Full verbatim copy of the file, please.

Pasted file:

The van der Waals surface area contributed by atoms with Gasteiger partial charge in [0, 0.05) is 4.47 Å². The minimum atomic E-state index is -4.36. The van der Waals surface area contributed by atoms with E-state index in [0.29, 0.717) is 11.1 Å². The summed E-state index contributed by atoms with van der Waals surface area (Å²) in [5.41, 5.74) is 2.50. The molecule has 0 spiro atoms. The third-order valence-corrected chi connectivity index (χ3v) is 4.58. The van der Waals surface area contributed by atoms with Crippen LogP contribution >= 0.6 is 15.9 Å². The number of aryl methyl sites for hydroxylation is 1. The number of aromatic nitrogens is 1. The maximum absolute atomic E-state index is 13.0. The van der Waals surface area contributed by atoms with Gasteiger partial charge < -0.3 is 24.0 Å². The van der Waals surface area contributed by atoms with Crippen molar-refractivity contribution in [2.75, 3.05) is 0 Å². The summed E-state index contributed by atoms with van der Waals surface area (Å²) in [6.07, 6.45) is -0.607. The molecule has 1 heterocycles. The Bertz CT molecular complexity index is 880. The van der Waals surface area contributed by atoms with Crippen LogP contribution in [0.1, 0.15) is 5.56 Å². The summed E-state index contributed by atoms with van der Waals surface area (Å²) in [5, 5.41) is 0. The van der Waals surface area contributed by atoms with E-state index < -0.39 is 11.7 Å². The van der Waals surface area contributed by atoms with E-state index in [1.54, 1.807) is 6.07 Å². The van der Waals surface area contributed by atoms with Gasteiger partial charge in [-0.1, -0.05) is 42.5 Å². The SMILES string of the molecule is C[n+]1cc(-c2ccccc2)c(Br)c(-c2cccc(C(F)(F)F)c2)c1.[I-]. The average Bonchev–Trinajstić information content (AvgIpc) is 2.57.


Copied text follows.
The van der Waals surface area contributed by atoms with Gasteiger partial charge in [0, 0.05) is 4.47 Å². The minimum atomic E-state index is -4.36. The van der Waals surface area contributed by atoms with E-state index in [0.29, 0.717) is 11.1 Å². The summed E-state index contributed by atoms with van der Waals surface area (Å²) in [5.41, 5.74) is 2.50. The molecule has 0 spiro atoms. The third-order valence-corrected chi connectivity index (χ3v) is 4.58. The van der Waals surface area contributed by atoms with Crippen LogP contribution >= 0.6 is 15.9 Å². The number of aryl methyl sites for hydroxylation is 1. The number of aromatic nitrogens is 1. The maximum absolute atomic E-state index is 13.0. The van der Waals surface area contributed by atoms with Gasteiger partial charge < -0.3 is 24.0 Å². The van der Waals surface area contributed by atoms with Crippen molar-refractivity contribution in [2.75, 3.05) is 0 Å². The summed E-state index contributed by atoms with van der Waals surface area (Å²) in [6.07, 6.45) is -0.607. The molecule has 1 heterocycles. The Bertz CT molecular complexity index is 880. The van der Waals surface area contributed by atoms with Crippen LogP contribution in [0.1, 0.15) is 5.56 Å². The summed E-state index contributed by atoms with van der Waals surface area (Å²) in [5, 5.41) is 0. The van der Waals surface area contributed by atoms with E-state index < -0.39 is 11.7 Å². The van der Waals surface area contributed by atoms with E-state index in [1.54, 1.807) is 6.07 Å². The van der Waals surface area contributed by atoms with Gasteiger partial charge in [-0.1, -0.05) is 42.5 Å². The SMILES string of the molecule is C[n+]1cc(-c2ccccc2)c(Br)c(-c2cccc(C(F)(F)F)c2)c1.[I-]. The average Bonchev–Trinajstić information content (AvgIpc) is 2.57.